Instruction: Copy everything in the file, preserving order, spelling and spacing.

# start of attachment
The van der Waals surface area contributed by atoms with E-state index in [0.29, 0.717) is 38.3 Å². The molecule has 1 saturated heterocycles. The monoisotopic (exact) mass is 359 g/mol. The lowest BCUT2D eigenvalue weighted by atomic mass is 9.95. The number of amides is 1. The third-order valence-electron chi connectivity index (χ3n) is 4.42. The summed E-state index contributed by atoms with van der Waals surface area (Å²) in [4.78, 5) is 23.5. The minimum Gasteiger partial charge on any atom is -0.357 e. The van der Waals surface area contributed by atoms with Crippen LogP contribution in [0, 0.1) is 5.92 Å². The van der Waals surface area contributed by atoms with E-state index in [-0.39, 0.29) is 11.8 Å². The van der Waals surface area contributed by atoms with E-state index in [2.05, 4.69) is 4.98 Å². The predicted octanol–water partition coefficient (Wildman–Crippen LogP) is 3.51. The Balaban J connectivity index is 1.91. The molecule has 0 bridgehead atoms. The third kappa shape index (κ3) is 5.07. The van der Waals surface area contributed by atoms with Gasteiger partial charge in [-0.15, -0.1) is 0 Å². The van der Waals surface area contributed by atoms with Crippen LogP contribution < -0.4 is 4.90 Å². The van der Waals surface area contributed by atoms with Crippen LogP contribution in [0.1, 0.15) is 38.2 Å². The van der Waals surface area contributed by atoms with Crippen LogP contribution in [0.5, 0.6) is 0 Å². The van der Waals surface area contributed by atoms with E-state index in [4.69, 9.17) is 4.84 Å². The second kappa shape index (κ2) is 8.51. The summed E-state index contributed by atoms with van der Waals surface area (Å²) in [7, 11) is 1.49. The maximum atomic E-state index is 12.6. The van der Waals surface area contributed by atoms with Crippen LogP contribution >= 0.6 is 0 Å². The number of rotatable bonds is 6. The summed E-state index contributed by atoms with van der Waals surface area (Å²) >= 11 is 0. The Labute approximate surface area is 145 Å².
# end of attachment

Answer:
The van der Waals surface area contributed by atoms with E-state index in [0.29, 0.717) is 38.3 Å². The molecule has 1 saturated heterocycles. The monoisotopic (exact) mass is 359 g/mol. The lowest BCUT2D eigenvalue weighted by atomic mass is 9.95. The number of amides is 1. The third-order valence-electron chi connectivity index (χ3n) is 4.42. The summed E-state index contributed by atoms with van der Waals surface area (Å²) in [4.78, 5) is 23.5. The minimum Gasteiger partial charge on any atom is -0.357 e. The van der Waals surface area contributed by atoms with Crippen LogP contribution in [0, 0.1) is 5.92 Å². The van der Waals surface area contributed by atoms with E-state index in [-0.39, 0.29) is 11.8 Å². The van der Waals surface area contributed by atoms with E-state index in [2.05, 4.69) is 4.98 Å². The predicted octanol–water partition coefficient (Wildman–Crippen LogP) is 3.51. The Balaban J connectivity index is 1.91. The molecule has 0 bridgehead atoms. The third kappa shape index (κ3) is 5.07. The van der Waals surface area contributed by atoms with Gasteiger partial charge in [-0.15, -0.1) is 0 Å². The van der Waals surface area contributed by atoms with Crippen LogP contribution < -0.4 is 4.90 Å². The van der Waals surface area contributed by atoms with Crippen LogP contribution in [0.1, 0.15) is 38.2 Å². The van der Waals surface area contributed by atoms with Crippen LogP contribution in [0.5, 0.6) is 0 Å². The van der Waals surface area contributed by atoms with E-state index in [4.69, 9.17) is 4.84 Å². The second kappa shape index (κ2) is 8.51. The summed E-state index contributed by atoms with van der Waals surface area (Å²) in [7, 11) is 1.49. The maximum atomic E-state index is 12.6. The van der Waals surface area contributed by atoms with Crippen LogP contribution >= 0.6 is 0 Å². The number of rotatable bonds is 6. The summed E-state index contributed by atoms with van der Waals surface area (Å²) >= 11 is 0. The Labute approximate surface area is 145 Å².